What tipped me over the edge was when I instinctively tried to reach out to a friend to talk about it. But it was Chris, and in that moment, thinking of his unavailability towards the topic, I felt backed up against a wall. My chest started to hurt. I felt like crying. I felt anger and bitterness come up. The following is just what I wrote my in journal at the time. It’s sort of a reiteration of what I said but more in a more pure and emotional form:

I feel so alienated. It’s partly my fault but could you guys just try to be a little more understanding? It’s so hard and no one seems to get it. I think I hate people if this is what’s to be expected. How should I face this? Being extremely sad or extremely angry? You just don’t get it.

I’m so angry, and I’m also angry at myself. I feel like no one understands except me. I feel lonely but angry. It makes me want to distance myself from people. Because I don’t want to see another reaction like that again. I tried so hard. Maybe I’m scared. But I’m mostly angry. Angry that they don’t get it. Angry that they get to live their happy lives without feeling like this.

I’m frustrated in thinking of putting in the effort to communicate myself. From what I’ve seen, it’s impossible. I feel so drained. I don’t want to reach out. That person who’s my friend is never good at supporting me. And I don’t want to explain this because I’ll look pathetic, selfish, and pitiful. I don’t want help, because you won’t understand. I don’t trust you. What do you know about my pain that’s so alienating?

I’m angry because I feel like I have no choice. Who will listen? No forget that, who will listen and be able to understand? This is bitterness. Holding it in is like poison. But I can’t forgive those who hurt me. It’s this process of sinking deeper and deeper into a world of hatred. I feel justified in feeling the way I do, even though it’s frustrating. I don’t want to face anyone. I just want to disappear. So much shame. This is obviously like, not a good state of mind. But what do I do?

So… that’s kind of dramatic, but also being honest. As I’ve mentioned before, I like tsundere characters because I feel like they represent me. People generally dislike them and feel that their emotional behavior is annoying and stuff, but… I’m just like that, especially when I’m like this. I don’t try to be but I’m still like that.

There’s a scene from NHK where the main character tries to kill himself, and other people telling him not to do it only motivates him further. When I saw this scene, I empathized with him. This is what happens when alienation drives anger, bitterness, and isolation. It’s quite a poisonous mind state, and most people don’t know how to approach it. But seeing that scene made me feel like someone else really gets me.

Here are some other anime instances that resonates with my emotions:

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First slide: “The vice captain…”
In all seriousness, I do think that this personality trait can trigger, perpetuate, or aggravate mental illness symptoms.

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First slide: “I must…”
This is when anger turns into into envy and hatred.

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First slide: “I can’t…”
This is typical tsundere regret and introspection.

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Self explanatory.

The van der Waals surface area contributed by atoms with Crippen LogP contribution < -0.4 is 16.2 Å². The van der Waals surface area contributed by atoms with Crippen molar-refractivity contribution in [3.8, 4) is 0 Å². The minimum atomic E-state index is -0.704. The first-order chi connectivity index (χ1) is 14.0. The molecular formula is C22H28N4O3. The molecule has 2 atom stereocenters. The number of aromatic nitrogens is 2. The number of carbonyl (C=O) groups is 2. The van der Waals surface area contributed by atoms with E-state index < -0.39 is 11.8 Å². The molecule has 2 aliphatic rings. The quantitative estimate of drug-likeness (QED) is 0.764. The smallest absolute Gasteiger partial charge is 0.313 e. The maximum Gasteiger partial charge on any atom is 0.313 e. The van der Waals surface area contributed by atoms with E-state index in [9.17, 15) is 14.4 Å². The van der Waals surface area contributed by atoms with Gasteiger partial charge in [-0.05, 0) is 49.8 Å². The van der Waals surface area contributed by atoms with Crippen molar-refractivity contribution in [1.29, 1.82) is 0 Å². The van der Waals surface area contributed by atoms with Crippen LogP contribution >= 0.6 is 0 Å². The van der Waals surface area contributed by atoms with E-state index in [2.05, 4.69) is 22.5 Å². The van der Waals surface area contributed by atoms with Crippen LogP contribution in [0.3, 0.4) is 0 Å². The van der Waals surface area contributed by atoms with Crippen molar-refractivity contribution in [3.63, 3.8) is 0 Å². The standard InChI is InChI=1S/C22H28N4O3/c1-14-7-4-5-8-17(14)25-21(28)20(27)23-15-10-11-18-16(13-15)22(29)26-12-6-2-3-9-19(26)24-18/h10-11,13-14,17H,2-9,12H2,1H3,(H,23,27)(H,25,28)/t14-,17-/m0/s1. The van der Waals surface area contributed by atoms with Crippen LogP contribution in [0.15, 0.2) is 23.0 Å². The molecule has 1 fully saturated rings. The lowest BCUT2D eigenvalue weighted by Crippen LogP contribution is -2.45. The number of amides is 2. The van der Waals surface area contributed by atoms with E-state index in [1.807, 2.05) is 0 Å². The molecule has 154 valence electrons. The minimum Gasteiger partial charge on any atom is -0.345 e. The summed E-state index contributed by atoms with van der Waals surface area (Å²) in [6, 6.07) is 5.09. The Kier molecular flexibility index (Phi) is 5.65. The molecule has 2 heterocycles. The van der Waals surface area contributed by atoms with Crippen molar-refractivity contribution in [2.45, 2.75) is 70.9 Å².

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Sort of NSFW. First slide: “If you’ve…”
This depicts the doubt of others not understanding our pain.

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First slide is: “Often I…”
This depicts putting distance to avoid problems.

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This depicts wanting to be left alone to avoid problems.

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This depicts not wanting to be alone, despite pushing people away.

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First slide: “I’m starting to…”
This describes self-victimizing characteristics.

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Self explanatory.

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This depicts feeling bad after being emotional.

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This depicts some classic self loathing.

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Self explanatory.

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First slide: “is that…”
This reveals the nature of “self-created” problems.

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First slide: “I don’t know…”
This depicts the fact that depression can make you feel like you shouldn’t feel happy.

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First slide: “I know I…”
This describing victimizing, blaming, and how it hurts others around you.

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First slide: “It was so bright…”
This describes self loathing, the severity of which happens with prolonged bitterness.

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First slide: “No way.”
This depicts inconveniencing friends, but in a good way.

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First slide: “At the time…”
This depicts why someone might isolate themselves.

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This depicts being scared of getting hurt again.

 

So the argument I mentioned happened last Saturday afternoon. As the day came to a close, I realized that I had church the next morning, which was an uncomfortable realization. What should I do? I was still angry, and I had fully transitioned into self loathing and hating people. And I thought I would stay in this state indefinitely. How could I go to church like this? Plus I’d see Chris. Do I put up a facade? But that’s so uncomfortable…